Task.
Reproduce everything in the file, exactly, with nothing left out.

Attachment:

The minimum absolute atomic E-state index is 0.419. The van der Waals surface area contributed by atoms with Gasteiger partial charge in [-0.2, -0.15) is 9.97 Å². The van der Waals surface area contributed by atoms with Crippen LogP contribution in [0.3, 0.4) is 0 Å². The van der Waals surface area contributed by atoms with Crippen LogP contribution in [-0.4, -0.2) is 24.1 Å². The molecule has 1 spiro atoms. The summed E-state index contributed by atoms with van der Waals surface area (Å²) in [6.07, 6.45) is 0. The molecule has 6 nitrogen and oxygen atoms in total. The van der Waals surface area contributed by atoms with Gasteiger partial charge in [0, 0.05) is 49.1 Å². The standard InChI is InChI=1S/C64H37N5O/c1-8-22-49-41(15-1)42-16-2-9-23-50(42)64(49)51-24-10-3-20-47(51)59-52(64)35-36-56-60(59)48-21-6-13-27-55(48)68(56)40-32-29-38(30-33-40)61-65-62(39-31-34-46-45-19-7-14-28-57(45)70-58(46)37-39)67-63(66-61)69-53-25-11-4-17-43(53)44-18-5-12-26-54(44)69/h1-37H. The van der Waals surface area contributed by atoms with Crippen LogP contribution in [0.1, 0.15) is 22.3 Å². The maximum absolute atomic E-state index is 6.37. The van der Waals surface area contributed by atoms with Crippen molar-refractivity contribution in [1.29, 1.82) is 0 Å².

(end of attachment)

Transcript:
The minimum absolute atomic E-state index is 0.419. The van der Waals surface area contributed by atoms with Gasteiger partial charge in [-0.2, -0.15) is 9.97 Å². The van der Waals surface area contributed by atoms with Crippen LogP contribution in [0.3, 0.4) is 0 Å². The van der Waals surface area contributed by atoms with Crippen LogP contribution in [-0.4, -0.2) is 24.1 Å². The molecule has 1 spiro atoms. The summed E-state index contributed by atoms with van der Waals surface area (Å²) in [6.07, 6.45) is 0. The molecule has 6 nitrogen and oxygen atoms in total. The van der Waals surface area contributed by atoms with Gasteiger partial charge in [0, 0.05) is 49.1 Å². The standard InChI is InChI=1S/C64H37N5O/c1-8-22-49-41(15-1)42-16-2-9-23-50(42)64(49)51-24-10-3-20-47(51)59-52(64)35-36-56-60(59)48-21-6-13-27-55(48)68(56)40-32-29-38(30-33-40)61-65-62(39-31-34-46-45-19-7-14-28-57(45)70-58(46)37-39)67-63(66-61)69-53-25-11-4-17-43(53)44-18-5-12-26-54(44)69/h1-37H. The van der Waals surface area contributed by atoms with Crippen LogP contribution in [0.1, 0.15) is 22.3 Å². The maximum absolute atomic E-state index is 6.37. The van der Waals surface area contributed by atoms with Crippen molar-refractivity contribution in [1.29, 1.82) is 0 Å².